Thursday, October 18, 2012

A Long, Long Way to Go for Peace

Lots to say: Government and rebel negotiators at the table in Oslo. 
One thing was made clear by press conference by government and FARC guerrilla negotiators today in Oslo, Norway: the two sides are starting off far apart.

The guerrillas' mindset, it seems, has remained back in the 'Marquetalia Republic,' where their movement began in 1964 as a struggle for landless peasants.

Today, the guerrillas announced that they want to negotiate Colombia's fundamental nature: its economic system and its relationship to its people: Foreign investment, mining, private property. In other words, they want to use negotiations to achieve the Marxist revolution they couldn't win by arms. In contrast, lead government negotiator Humberto de la Calle insisted that the government would discuss only specific topics agreed to in Havana, Cuba: rural development, compensating the conflict's victims and a political role for the guerrillas, narcotrafficking and ending the conflict.

The guerrillas' rhetoric about the Colombian people being the protagonists at the talks revealed to me their continued delusion about their being the Colombian peoples' representatives (They still title themselves 'The Revolutionary Armed Forces of Colombia - Army of the People') altho they have only about 3% public support.

The guerrillas also made clear that they consider their violent armed struggle against Colombia's government "a universal right.

"We are the response to the state's violence," said a guerrilla spokesmen.

That attitude will make it difficult for the guerrillas to agree to any sort of punishment for their countless crimes. Many Colombians seem to have accepted the possibility of the guerrillas participating in politics. But imagining an organization which has committed atrocities against civilians, including car-bombing, kidnapping, murdering hostages, recruitment of child soldiers, driving peasants out of their homes, planting land mines and on and on, would walk away scot-free seems unthinkable. And it's not as tho there's no precedent. Some members of the right-wing paramilitaries - albeit far too few - are in Colombian and United States prisons, as are a number of Colombian politicians convicted of collaborating with illegal armed organizations.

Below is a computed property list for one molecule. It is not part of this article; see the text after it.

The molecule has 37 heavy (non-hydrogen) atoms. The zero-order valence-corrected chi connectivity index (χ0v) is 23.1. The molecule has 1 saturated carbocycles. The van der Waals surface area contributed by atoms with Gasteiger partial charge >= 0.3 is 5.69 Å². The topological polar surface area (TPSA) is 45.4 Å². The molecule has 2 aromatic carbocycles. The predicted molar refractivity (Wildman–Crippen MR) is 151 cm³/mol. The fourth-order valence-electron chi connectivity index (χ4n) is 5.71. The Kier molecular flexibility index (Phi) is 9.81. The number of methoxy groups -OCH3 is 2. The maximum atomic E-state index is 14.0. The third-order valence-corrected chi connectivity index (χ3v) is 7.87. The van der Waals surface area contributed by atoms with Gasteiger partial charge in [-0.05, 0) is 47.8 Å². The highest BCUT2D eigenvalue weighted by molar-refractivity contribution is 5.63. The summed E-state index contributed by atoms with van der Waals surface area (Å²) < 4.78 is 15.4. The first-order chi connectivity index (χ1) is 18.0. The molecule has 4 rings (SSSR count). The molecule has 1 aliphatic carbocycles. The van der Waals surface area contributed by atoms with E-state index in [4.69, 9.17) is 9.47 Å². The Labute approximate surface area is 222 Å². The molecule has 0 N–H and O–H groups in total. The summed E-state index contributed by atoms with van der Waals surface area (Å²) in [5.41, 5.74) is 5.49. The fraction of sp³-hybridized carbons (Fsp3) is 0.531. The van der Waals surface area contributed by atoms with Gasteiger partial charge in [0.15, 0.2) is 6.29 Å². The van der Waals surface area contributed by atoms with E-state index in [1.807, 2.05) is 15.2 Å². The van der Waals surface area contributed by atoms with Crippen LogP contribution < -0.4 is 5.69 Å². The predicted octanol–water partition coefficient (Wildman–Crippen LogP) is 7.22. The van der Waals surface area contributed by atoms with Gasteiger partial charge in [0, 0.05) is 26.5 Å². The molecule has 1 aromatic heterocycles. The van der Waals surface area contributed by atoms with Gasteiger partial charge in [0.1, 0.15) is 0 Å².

On human rights, the guerrillas also came off looking cynical, by declaring themselves "open to humanizing the war; reducing the impacts on civilians." This, from an organization which routinely terrorizes, injures and murders civilians, which in recent months has invaded rural schools and taken away children to use them as fighters. 'Humanizing the conflict' is a step which the guerrillas should take immediately, by ceasing attacks on or near civilians, freeing all remaining hostages and sending home the underage soldiers in their ranks.

Still, most every negotiation begins with the sides far apart. Colombians are fed up with this war, which has caused tremendous suffering and bld away resources from education, health and other uses. And the guerrillas are beleagured and weakened. Hopefully, those interests will push the two sides to compromise.

The talks, which began in secret more than a year ago, still have a long way to go. After the meetings in Oslo, the two sides are supposed to finally begin formal negotiations in Havana in mid-November. Meanwhile, fighting back in Colombia will likely, and tragically, continue.

Only time will tell.

By Mike Ceaser, of Bogotá Bike Tours

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